- When a resource gets partially/fully updated, the hash must be updated
- If you hash includes the linked resources, the every time a resource gets updated, all the other resources that link this resource must update their hash.
- When a resource gets deleted, the the hash method for that resource must return a
404 Not Foundand every consumer application should handle this response to delete their cached copy of the resource
If you decide to use Hash API Method, think of about these situations from day 1. Handling these situations as an afterthought can be expensive.
Technique #3: Use GraphQL to fetch just what you need
GraphQL is a Facebook Open Source project. It started as an idea some years ago but has progressed into a well-defined specification now. There are a handful of libraries for major programming platform that supports GraphQL. As per GraphQL’s website:
“GraphQL is a query language for APIs and a runtime for fulfilling those queries with your existing data. GraphQL provides a complete and understandable description of the data in your API, gives clients the power to ask for exactly what they need and nothing more, makes it easier to evolve APIs over time, and enables powerful developer tools.”
This looks similar to Lazy Get, but in reality, it is even more powerful than that. We will see in a bit how. GraphQL also makes it easy to support Hash API Method without having to add a special endpoint. Before we go into these details, let’s look into a quick example of what GraphQL offers.
If an API consumer needs a shallow copy of member resource without any linked resources then it should send the below GraphQL query
Let’s ignore some details like the destination URL for this query and handling of the query on the server. This query returns the specified attributes of the member resource having id 34342.
If another consumer wants only
lastname then they specify those two attributes in their query. The server will return those attributes. You see how powerful this can be. With Lazy Get, you get all linked resources fully hydrated or none. But it was not possible to strip off some attributes.
GraphQL’s ability to specify exactly which attributes we want to be returned, lets us support Hash API Method out of the box. A consumer wanting to get the latest value of hash of member resource in the above example would just send the below query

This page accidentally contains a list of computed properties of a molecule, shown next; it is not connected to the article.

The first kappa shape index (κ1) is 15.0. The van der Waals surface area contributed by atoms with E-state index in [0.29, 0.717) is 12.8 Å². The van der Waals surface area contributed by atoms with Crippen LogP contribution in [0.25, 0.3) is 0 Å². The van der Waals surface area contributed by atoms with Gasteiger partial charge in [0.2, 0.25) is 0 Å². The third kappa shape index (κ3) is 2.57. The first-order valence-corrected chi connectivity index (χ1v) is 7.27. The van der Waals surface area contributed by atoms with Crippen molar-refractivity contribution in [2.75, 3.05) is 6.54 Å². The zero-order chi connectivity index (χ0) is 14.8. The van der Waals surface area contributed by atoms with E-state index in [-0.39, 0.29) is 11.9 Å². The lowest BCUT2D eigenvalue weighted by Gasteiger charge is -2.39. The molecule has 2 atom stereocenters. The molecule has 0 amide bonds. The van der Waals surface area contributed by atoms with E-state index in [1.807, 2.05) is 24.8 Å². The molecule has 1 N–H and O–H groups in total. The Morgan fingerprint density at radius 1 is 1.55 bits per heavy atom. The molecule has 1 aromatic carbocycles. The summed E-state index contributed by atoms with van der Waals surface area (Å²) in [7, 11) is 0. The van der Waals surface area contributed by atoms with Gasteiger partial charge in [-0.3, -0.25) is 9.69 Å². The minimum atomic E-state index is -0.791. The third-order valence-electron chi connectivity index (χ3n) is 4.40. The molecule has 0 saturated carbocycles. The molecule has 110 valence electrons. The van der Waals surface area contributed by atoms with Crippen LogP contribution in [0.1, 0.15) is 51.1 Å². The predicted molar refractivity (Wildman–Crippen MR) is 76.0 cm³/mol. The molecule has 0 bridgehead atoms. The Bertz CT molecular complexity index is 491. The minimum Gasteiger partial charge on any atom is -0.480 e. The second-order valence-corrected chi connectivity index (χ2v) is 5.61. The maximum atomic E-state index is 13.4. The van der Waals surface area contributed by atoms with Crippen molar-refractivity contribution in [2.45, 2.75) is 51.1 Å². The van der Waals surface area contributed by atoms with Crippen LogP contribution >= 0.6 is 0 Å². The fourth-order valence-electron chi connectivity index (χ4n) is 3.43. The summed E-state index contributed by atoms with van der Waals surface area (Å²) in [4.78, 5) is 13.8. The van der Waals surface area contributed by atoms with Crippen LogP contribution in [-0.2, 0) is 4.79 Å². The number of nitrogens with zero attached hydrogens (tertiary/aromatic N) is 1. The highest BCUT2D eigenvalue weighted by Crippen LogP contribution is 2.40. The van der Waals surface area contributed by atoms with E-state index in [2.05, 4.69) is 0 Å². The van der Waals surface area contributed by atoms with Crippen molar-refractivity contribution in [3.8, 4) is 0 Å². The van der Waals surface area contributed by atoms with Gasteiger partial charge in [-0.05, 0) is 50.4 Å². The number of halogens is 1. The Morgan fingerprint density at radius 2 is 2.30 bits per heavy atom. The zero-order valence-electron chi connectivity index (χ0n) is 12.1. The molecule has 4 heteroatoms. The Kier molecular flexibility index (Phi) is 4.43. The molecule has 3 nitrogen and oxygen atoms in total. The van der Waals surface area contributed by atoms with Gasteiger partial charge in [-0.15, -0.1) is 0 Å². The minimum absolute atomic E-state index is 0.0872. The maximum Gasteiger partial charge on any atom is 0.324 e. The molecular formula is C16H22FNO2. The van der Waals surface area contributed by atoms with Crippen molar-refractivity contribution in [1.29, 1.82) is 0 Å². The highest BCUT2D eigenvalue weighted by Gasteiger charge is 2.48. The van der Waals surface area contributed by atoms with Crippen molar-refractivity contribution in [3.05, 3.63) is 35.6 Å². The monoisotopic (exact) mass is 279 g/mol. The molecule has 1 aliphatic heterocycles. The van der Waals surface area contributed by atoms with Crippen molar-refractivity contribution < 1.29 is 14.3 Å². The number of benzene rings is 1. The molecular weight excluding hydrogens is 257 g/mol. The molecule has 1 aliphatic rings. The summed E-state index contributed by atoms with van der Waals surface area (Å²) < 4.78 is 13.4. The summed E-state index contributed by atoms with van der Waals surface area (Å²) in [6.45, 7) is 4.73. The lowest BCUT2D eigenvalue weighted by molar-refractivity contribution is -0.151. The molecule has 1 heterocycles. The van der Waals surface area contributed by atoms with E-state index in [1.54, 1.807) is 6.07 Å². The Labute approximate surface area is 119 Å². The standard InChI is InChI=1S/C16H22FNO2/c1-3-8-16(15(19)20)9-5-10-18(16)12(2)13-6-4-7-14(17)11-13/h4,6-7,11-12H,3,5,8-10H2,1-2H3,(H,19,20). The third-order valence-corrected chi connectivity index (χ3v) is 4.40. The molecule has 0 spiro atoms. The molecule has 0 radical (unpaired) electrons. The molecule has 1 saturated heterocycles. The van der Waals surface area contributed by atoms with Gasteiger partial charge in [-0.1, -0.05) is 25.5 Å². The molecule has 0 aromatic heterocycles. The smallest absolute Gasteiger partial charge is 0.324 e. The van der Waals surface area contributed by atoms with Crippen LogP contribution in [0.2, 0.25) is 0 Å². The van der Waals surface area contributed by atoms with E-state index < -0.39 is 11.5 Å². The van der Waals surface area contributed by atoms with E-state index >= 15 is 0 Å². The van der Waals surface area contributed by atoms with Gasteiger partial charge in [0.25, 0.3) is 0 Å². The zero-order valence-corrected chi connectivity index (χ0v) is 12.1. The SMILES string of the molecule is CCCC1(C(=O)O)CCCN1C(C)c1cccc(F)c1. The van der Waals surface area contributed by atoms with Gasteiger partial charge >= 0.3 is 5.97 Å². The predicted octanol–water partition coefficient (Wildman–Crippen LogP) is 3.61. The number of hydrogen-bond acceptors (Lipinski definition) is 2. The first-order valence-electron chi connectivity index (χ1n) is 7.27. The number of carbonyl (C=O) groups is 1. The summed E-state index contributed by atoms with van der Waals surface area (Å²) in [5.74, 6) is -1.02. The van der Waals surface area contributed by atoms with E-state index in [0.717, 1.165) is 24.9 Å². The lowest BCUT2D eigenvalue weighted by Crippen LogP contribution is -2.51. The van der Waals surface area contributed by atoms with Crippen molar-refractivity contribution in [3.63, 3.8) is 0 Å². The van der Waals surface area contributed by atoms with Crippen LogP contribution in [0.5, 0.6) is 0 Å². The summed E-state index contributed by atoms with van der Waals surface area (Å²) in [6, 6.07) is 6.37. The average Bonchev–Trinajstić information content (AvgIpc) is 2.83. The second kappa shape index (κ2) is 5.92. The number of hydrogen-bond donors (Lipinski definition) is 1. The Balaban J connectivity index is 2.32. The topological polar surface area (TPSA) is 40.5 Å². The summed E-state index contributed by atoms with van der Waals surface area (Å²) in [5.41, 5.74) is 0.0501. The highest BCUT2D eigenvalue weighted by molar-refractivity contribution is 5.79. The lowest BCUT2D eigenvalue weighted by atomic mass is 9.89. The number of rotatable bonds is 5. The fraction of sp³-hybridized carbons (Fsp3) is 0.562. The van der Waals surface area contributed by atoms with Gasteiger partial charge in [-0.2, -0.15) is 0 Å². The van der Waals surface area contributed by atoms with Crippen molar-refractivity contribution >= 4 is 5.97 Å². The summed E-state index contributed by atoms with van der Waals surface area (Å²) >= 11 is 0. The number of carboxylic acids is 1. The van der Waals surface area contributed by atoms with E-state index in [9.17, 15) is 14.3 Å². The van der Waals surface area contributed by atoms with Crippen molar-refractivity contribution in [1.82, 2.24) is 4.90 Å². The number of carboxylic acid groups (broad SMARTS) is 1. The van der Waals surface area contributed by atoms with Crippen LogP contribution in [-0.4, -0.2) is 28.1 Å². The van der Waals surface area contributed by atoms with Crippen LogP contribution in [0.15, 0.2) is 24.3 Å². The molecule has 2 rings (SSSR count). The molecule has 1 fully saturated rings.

Remember, it is still the same API endpoint on the server that is handling these queries. This gives very granular control to the consumers of the API. Consumers can balance between chunky responses and chatty API calls all by themselves.
One thing worth mentioning is the performance of the Hash API Method using GraphQL. A core premise of Hash API Method is that it needs to return as fast as possible. If we have our own implementation of Hash API Method then we have total control to do any fine tuning we need. With GraphQL, we are limited by what the GraphQL library we use offers. If you use GraphQL version of Hash API Method then make sure it is performance tuned for the use case.
GraphQL is all about giving control to the consumers of your API
I have shown two simple examples of what’s possible with GraphQL. But GraphQL is not limited to simple queries. You can do
- Specify additional filters on attributes like first 10, last 30 or contains
- Specify filters on more than one attribute
- Group commonly returned attributes in fragments
- Query validation
- Parameterize queries using variables
- Dynamically changing query behavior using directives
- Data mutations after fetch
An API that fully supports GraphQL, gives its consumer total control over what data they fetch at what point.
Happy API consumer == Happy API developer == Great API
One of the ways of providing good developer experience is to give them some control over the APIs that they interact with. Lazy Get, Hash API Method, and GraphQL provide a mechanism by which API developers can give that control to their consumers.